It seems like at every turn these days the federal government is trying to institute policies that create more hurdles for boaters. Last fall we learned that a federal court decision could and, now, is leading to a federal permitting process for recreational boat discharge.
More recently we discovered that the Department of Homeland Security is discussing the idea of mandatory licensing for boaters. The proposal is generating considerable debate among boating interests – like the heated exchange of press releases between BoatU.S. and Sea Tow International. The subject also is appearing on other industry blogs.
The federal government is trying to use boater safety as well as national security to justify the mandatory licensing. A small recreational vessel could do serious damage to our naval arsenal here at home – remember the U.S.S. Cole. And who could argue with the merits of legislation that requires boaters to become educated and tested on safety before being issued a license?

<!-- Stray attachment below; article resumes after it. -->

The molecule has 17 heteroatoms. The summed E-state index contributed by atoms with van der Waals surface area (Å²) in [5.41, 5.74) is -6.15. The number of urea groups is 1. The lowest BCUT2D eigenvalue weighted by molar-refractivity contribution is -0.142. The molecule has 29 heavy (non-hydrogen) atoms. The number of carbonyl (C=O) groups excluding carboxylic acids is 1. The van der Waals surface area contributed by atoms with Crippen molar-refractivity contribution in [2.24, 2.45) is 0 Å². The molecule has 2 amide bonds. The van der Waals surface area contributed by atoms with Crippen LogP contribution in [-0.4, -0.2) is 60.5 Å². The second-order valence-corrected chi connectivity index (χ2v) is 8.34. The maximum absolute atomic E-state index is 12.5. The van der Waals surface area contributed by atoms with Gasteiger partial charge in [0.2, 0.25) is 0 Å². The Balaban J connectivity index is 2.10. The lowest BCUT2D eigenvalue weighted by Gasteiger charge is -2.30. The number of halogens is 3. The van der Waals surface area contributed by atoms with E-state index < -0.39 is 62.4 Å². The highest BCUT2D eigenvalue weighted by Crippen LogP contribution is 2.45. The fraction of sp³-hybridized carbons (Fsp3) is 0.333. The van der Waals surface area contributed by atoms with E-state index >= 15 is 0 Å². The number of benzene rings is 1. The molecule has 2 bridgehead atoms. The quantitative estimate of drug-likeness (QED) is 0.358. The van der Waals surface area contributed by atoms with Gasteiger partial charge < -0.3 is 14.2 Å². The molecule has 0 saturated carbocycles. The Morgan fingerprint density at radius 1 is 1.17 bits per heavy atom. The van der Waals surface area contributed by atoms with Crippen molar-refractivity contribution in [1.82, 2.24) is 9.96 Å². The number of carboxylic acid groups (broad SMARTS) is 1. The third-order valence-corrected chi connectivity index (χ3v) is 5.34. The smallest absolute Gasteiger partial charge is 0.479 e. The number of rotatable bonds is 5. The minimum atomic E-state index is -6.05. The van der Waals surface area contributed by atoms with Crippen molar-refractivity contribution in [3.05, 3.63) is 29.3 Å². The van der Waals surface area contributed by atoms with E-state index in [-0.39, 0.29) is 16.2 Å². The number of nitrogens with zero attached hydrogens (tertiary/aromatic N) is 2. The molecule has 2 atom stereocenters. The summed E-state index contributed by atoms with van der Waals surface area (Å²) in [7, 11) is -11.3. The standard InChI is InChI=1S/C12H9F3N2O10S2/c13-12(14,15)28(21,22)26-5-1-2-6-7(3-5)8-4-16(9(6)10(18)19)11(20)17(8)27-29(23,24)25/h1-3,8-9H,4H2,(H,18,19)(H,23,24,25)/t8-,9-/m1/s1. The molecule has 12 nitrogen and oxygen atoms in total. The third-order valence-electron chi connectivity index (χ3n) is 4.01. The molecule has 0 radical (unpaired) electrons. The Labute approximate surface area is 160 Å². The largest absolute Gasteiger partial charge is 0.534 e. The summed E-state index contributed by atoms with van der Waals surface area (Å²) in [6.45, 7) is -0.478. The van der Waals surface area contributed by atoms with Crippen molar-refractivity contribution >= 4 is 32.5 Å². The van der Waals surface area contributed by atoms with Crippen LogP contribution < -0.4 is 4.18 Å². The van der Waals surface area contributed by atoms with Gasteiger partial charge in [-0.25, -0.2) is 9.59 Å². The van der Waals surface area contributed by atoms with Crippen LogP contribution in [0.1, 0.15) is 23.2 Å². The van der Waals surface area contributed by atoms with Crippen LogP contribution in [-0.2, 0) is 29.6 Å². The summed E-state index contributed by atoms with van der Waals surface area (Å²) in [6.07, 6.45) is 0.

The main complaint among boating circles, however, isn’t whether or not there should be mandatory education and licensing; most agree these thing benefit boating by making it safer. Rather, the debate seems to be whether or not this should be up to the federal government.
Is it in our best interest to have the federal government – known for its bloated bureaucracy – create and oversee a national boater licensing program? Or, should we continue to leave it up to the states, a growing number of which are passing their own mandatory boater education laws?
What are your thoughts?
Soundings Trade Only